Wisconsin Governor Scott Walker says the state shouldn’t have to subsidize the reciprocity agreement that allows both Wisconsin and Minnesota students pay instate tuition even if they study in the others’ states.
The University of Minnesota is $3,000-per-year more expensive than the the University of Wisconsin-Madison, and he says taxpayers shouldn’t be picking up that extra expense.
So it looks like he wants to charge Wisconsin students the difference.
This from the Associated Press:
MADISON, Wis. — Wisconsin college students would have to
pay more to attend the University of Minnesota under a proposal
backed by Wisconsin Gov. Scott Walker.
Walker is asking the Legislature’s Joint Finance Committee to
approve a change to the two states’ 43-year-old tuition reciprocity
program that would save Wisconsin money by making students who go
to Minnesota pay more.
The reciprocity program allows Wisconsin and Minnesota
college-bound students to pay instate tuition even if they attend
public universities in the other state. This year it costs about
$3,000 more in tuition and fees to attend the University of
Minnesota than it does to go to the University of
Wisconsin-Madison. Under the deal, the state of Wisconsin makes up
the difference for students who decide to go to Minnesota.
That subsidy would end under Walker’s proposal, which means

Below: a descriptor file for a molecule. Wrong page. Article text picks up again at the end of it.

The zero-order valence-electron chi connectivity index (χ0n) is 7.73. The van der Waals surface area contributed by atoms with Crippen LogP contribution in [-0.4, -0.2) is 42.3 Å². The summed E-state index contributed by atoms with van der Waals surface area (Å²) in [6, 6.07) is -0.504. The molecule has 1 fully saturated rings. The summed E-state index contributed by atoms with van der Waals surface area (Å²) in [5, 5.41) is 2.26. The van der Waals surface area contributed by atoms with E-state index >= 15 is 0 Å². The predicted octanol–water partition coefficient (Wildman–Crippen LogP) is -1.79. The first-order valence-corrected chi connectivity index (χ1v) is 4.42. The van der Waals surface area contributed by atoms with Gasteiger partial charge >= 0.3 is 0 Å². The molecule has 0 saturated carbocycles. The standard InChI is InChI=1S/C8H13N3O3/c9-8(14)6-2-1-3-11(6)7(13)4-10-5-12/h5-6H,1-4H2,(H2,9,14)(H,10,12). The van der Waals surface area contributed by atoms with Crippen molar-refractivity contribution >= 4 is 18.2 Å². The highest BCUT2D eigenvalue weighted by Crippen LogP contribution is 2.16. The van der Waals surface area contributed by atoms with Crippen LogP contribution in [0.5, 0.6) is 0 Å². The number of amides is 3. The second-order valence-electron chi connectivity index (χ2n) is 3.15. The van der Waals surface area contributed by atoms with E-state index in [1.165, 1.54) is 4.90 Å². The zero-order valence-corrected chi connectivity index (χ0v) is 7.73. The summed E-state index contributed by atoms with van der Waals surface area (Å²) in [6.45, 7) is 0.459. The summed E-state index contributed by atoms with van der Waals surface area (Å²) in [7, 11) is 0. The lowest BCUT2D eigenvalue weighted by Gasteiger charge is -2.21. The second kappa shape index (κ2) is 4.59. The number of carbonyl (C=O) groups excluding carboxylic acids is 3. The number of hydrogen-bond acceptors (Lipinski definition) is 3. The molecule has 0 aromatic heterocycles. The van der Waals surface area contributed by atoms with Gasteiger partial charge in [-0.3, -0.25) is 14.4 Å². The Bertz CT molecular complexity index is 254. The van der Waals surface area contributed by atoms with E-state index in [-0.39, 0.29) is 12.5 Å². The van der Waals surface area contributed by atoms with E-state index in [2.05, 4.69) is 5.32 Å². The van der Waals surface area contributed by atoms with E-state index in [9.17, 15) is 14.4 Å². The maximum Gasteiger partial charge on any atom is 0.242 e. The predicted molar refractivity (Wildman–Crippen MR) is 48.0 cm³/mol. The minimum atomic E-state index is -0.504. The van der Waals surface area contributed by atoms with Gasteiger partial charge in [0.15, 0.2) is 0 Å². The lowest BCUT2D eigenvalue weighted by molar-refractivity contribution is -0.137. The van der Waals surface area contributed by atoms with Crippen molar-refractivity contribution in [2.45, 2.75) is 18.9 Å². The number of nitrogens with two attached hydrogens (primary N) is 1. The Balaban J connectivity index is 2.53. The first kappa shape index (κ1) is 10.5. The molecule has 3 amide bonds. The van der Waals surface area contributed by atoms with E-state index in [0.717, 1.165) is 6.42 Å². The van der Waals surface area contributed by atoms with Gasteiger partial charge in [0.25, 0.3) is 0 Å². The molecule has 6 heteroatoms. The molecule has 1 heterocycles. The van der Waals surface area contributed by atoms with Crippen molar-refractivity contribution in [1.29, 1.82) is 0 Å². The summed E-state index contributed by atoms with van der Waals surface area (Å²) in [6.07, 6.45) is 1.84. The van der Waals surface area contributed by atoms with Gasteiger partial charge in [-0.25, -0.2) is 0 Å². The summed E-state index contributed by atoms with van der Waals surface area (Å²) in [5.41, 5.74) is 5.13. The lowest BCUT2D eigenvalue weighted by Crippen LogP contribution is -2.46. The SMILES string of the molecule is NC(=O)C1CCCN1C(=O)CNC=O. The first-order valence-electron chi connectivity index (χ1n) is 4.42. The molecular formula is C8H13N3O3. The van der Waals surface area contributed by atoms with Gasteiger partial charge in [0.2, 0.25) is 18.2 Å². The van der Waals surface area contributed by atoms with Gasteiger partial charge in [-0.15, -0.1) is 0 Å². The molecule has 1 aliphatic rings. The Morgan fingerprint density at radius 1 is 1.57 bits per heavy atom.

Wisconsin students would have to pay all of the higher Minnesota
“We don’t think taxpayers should pay more to send Wisconsin
students to an out-of-state college than they would for an in-state
college,” said Walker spokesman Cullen Werwie.
The agreement to end the deal was reached earlier this year by
Wisconsin’s Higher Educational Aids Board, which runs the program,
and the state of Minnesota. A spokeswoman for the Minnesota Higher
Education Services Office had no immediate comment.
“Administratively it is a nightmare to keep track of all the
students and come up with the additional tuition they owe,” said
the Wisconsin board’s interim administrator Sherrie Nelson, at a
Thursday budget briefing before the Joint Finance Committee. She
said given the cost of the program, the state felt it was best to
“take the burden off the state” and have the students pick up the
Walker estimated the state would save $12 million a year by
eliminating the subsidy, but Nelson said the savings would actually
be closer to $4 million. About 10,600 Wisconsin students
participated in the program this year, with the majority of them
attending the University of Minnesota, Nelson said.